# Augment your Auditing with a Theorem Prover

A better post title may have been ‘Outsourcing your thinking when lack of sleep makes basic arithmetic difficult’. Anyways, consider the following code from the  ArrayBuffer::tryAllocate function found in WebCore/html/canvas/ArrayBuffer.cpp.

```85	void* ArrayBuffer::tryAllocate(unsigned numElements, unsigned elementByteSize)
86	{
87	    void* result;
88	    // Do not allow 32-bit overflow of the total size
89	    if (numElements) {
90	        unsigned totalSize = numElements * elementByteSize;
91	        if (totalSize / numElements != elementByteSize)
92	            return 0;
93	    }
94	    if (WTF::tryFastCalloc(numElements, elementByteSize).getValue(result))
95	        return result;
96	    return 0;
97	}
```

Lets ignore for now whether or not you know that the check on line 91 is valid or not. For the sake of argument, assume you’re unsure about whether this code does in fact prevent a situation where totalSize can overflow and the allocation function on line 94 can still get called. In such a situation you could try and reason through on paper whether the check is safe or not, but this is potentially error prone. The other option is to model the code and throw a theorem prover at it. The advantage of this approach is that if the code is safe then you end up with a proof of that fact, while if it’s unsafe you end up with a set of inputs that violate the safety check.

The following is my model of the above code:

```[sean@sean-laptop bin]\$ cat test.smt
(benchmark uint_ovf
:status unknown
:logic QF_BV

:extrafuns ((totalSize BitVec[32])(numElements BitVec[32])(elSize BitVec[32]))
:extrafuns ((a BitVec[64])(b BitVec[64])(big32 BitVec[64]))

; if (numElements) {
:assumption (bvugt numElements bv0[32])

; unsigned totalSize = numElements * elementByteSize;
:assumption (= totalSize (bvmul numElements elSize))

; totalSize / numElements != elementByteSize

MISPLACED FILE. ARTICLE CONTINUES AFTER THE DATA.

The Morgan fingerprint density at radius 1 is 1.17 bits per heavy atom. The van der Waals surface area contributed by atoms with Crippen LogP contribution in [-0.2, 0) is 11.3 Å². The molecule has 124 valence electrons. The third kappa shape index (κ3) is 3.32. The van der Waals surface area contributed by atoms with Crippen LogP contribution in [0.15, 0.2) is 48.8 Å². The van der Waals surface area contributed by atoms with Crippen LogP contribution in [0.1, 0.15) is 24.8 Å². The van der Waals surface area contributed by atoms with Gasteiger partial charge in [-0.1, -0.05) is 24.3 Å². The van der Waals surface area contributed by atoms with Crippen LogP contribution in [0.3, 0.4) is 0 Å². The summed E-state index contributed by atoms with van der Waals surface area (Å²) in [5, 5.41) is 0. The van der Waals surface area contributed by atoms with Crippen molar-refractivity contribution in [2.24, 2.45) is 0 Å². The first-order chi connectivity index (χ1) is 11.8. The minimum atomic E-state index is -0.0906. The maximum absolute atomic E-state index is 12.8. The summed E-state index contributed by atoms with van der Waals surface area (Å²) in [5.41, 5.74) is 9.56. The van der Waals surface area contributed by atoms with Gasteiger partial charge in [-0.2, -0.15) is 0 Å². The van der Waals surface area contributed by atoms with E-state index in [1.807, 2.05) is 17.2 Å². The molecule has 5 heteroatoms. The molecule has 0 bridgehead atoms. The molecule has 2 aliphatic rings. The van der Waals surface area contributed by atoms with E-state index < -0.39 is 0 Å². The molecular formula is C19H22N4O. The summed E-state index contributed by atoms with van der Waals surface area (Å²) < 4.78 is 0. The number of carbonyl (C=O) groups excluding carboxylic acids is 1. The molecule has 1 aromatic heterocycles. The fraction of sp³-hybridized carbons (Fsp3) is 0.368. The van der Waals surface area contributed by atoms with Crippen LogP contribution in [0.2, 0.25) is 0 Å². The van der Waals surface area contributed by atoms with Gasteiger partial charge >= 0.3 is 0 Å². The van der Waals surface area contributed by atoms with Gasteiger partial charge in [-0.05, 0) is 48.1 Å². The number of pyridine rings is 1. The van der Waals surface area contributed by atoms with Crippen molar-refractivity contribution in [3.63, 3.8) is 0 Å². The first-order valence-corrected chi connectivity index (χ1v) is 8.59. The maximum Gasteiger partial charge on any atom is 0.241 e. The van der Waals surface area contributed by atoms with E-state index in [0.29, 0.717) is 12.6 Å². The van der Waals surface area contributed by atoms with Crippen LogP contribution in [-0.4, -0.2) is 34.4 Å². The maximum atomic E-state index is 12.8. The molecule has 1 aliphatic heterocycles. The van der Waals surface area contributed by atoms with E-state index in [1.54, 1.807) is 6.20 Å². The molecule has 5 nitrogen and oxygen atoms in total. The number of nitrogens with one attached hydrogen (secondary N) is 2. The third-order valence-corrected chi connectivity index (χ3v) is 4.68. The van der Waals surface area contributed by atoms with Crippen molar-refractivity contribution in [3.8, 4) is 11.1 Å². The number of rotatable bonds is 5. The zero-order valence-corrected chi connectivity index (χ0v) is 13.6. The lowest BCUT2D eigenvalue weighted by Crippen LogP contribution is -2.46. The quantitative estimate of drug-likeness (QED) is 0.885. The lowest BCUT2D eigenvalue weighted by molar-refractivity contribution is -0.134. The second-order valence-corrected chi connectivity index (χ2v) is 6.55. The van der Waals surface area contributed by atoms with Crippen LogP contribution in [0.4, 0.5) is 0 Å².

:assumption (= elSize (bvudiv totalSize numElements))

; Check if an overflow is possible in the presence of the
; above conditions
:assumption (= big32 bv4294967295[64])
:assumption (= a (zero_extend[32] numElements))
:assumption (= b (zero_extend[32] elSize))
:formula (bvugt (bvmul a b) big32)
)```

(The above .smt file is in SMTLIB format. Further information can be found at [1], [2] and [3])
The above models tryAllocate pretty much exactly. The final three assumptions and the formula are used to check if the integer overflow can occur. Mixing bitvectors of different types isn’t allowed for most operations so it is necessary first to extend numElements and elSize into 64 bit variables. We then check for overflow by multiplying these 64 bit extensions by each other and checking if the result can be greater than 0xffffffff (big32) while also satisfying the conditions imposed in modelling the function.

```[sean@sean-laptop bin]\$ ./yices -V
Yices 2.0 prototype. Copyright SRI International, 2009
GMP 4.3.1. Copyright Free Software Foundation, Inc.
Build date: Fri Apr 23 11:15:16 PDT 2010
Platform: x86_64-unknown-linux-gnu (static)
[sean@sean-laptop bin]\$ time ./yices -f < test.smt
unsat

real	0m0.587s
user	0m0.576s
sys	0m0.008s
```

And there we have it, our proof of safety (modulo modelling errors on my behalf and implementation errors in yices). Given the assumptions specified it is not possible for the multiplication at line 90 to overflow and still satisfy the condition at line 91. Total time from starting modelling to a proof, about 10 minutes.